for true old woe;] i. e. for such tears as were shed when the world being in its infancy, dissimulation was unknown. All poetical writers are willing to persuade themselves that sincerity expired with the first ages. Perhaps, however, we ought to read-true told woe. Steevens.
5 A tempest which his mortal vessel tears,] So, in King Rich ard III:
"O, then began the tempest to my soul!" What is here called his mortal vessel, (i. e. his body) is styled by Cleopatra her mortal house. Steevens.
6 Now please your wit-] Now be pleased to know. So,
By wicked Dionyza.
[Reads the inscription on MARINA'S Monument.
She was of Tyrus, the king's daughter,
Thetis, being proud, swallow'd some fiart o' the
"In whiche the lorde hath to him writte
The editor of the second quarto (which has been copied by all the other editions) probably not understanding the passage, altered it thus:
Now take we our way
"To the epitaph for Marina writ by Dionysia." Malone. 7 sweet'st, and best,] Sweet'st is here used as a monosyllable. So, highest, in The Tempest: " Highest queen of state." &c. Malone.
We might more elegantly read, omitting the conjunctionand
The fairest, sweetest, best, lies here
8 Marina was she call'd; &c.] It might have been expected that this epitaph, which sets out in four-foot verse, would have confined itself to that measure; but instead of preserving such uniformity, throughout the last six lines it deviates into heroicks, which, perhaps, were never meant by its author. Let us remove a few syllables, and try whether any thing is lost by their omission:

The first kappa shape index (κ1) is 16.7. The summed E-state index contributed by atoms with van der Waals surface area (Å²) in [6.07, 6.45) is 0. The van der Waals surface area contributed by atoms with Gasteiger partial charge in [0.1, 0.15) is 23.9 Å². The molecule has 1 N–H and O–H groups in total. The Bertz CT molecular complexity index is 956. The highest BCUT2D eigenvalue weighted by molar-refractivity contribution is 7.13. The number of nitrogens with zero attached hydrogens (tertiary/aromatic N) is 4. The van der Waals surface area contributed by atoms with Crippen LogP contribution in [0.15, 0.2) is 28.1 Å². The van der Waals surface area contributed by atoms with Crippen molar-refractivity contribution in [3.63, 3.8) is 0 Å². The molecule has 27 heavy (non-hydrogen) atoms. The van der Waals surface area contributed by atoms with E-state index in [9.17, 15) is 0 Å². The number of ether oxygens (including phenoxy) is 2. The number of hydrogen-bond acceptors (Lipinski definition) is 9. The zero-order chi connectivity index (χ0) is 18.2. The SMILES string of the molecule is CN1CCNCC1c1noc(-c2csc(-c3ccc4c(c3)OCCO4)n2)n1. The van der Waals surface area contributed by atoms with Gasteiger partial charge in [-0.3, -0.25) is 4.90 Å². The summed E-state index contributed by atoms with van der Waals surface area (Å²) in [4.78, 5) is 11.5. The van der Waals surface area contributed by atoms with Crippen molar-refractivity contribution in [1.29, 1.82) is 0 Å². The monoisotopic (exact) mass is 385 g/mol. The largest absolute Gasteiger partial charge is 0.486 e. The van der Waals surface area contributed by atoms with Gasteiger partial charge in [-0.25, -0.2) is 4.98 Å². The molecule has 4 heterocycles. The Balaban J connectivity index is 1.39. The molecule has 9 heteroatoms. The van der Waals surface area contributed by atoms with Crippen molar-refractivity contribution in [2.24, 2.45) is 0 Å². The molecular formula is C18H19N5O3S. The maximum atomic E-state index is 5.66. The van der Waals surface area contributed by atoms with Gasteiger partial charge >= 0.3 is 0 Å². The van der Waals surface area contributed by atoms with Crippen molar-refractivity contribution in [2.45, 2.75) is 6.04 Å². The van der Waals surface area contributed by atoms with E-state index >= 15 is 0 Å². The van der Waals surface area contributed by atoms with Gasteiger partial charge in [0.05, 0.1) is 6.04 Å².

"Marina call'd; and at her birth
"Proud Thetis swallow'd part o' the earth:
"The earth, fearing to be o'erflow'd,
The image suggested by-" Thetis swallowed" &c. reminds us of Brabantio's speech to the senate, in the first Act of Othello: my particular grief
"Is of so floodgate and o'erbearing nature,
"That it engluts and swallows other sorrows." Steevens. 9 Thetis, being proud swallow'd some part o' the earth :] The modern editions by a strange blunder, read,―That is, being proud, &c.
I formerly thought that by the words-some part of the earth was meant Thaisa, the mother of Marina. So Romeo calls his beloved Juliet, when he supposes her dead, the dearest morsel of the earth. But I am now convinced that I was mistaken. Malone.
Therefore the earth, fearing to be o'erflow'd,
By lady fortune; while our scenes display2
The inscription alludes to the violent storm which accompa nied the birth of Marina, at which time the sea, proudly o'erswelling its bounds, swallowed, as is usual in such hurricanes, some part of the earth. The poet ascribes the swelling of the sea to the pride which Thetis felt at the birth of Marina in her element; and supposes that the earth, being afraid to be overflowed, bestowed this birth-child of Thetis on the heavens ; and that Thetis, in revenge, makes raging battery against the shores. The line, Therefore the earth, fearing to be o'erflow'd, proves beyond doubt that the words, some part of the earth, in the line preceding, cannot mean the body of Thaisa, but a portion of the continent. M. Mason.